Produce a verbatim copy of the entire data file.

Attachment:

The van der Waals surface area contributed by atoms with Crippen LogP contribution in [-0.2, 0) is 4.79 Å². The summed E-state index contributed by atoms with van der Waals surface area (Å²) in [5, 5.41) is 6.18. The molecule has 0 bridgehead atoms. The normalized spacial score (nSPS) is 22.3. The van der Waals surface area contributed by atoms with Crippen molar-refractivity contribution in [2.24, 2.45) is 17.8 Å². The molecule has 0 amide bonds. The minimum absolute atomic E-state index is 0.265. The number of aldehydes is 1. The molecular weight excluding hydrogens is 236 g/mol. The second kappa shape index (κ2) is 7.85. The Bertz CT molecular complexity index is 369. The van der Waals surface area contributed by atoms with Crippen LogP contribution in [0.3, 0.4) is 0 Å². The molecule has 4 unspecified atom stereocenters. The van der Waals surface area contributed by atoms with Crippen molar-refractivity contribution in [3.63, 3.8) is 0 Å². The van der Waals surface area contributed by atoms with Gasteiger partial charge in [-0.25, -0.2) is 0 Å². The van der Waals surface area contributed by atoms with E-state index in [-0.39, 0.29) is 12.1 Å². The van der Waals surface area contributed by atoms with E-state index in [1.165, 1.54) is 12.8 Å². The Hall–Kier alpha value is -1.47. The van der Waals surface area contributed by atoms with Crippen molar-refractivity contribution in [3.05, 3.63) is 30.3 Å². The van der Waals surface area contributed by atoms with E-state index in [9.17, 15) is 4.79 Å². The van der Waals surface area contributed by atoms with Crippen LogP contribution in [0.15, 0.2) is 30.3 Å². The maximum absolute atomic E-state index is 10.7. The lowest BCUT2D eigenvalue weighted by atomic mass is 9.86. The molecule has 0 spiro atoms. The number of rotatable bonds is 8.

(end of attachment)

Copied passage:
The van der Waals surface area contributed by atoms with Crippen LogP contribution in [-0.2, 0) is 4.79 Å². The summed E-state index contributed by atoms with van der Waals surface area (Å²) in [5, 5.41) is 6.18. The molecule has 0 bridgehead atoms. The normalized spacial score (nSPS) is 22.3. The van der Waals surface area contributed by atoms with Crippen molar-refractivity contribution in [2.24, 2.45) is 17.8 Å². The molecule has 0 amide bonds. The minimum absolute atomic E-state index is 0.265. The number of aldehydes is 1. The molecular weight excluding hydrogens is 236 g/mol. The second kappa shape index (κ2) is 7.85. The Bertz CT molecular complexity index is 369. The van der Waals surface area contributed by atoms with Crippen LogP contribution in [0.3, 0.4) is 0 Å². The molecule has 4 unspecified atom stereocenters. The van der Waals surface area contributed by atoms with Crippen molar-refractivity contribution in [3.63, 3.8) is 0 Å². The van der Waals surface area contributed by atoms with Gasteiger partial charge in [-0.25, -0.2) is 0 Å². The van der Waals surface area contributed by atoms with E-state index in [-0.39, 0.29) is 12.1 Å². The van der Waals surface area contributed by atoms with E-state index in [1.165, 1.54) is 12.8 Å². The Hall–Kier alpha value is -1.47. The van der Waals surface area contributed by atoms with Crippen molar-refractivity contribution in [3.05, 3.63) is 30.3 Å². The van der Waals surface area contributed by atoms with E-state index in [9.17, 15) is 4.79 Å². The van der Waals surface area contributed by atoms with Crippen LogP contribution in [0.15, 0.2) is 30.3 Å². The maximum absolute atomic E-state index is 10.7. The lowest BCUT2D eigenvalue weighted by atomic mass is 9.86. The molecule has 0 spiro atoms. The number of rotatable bonds is 8.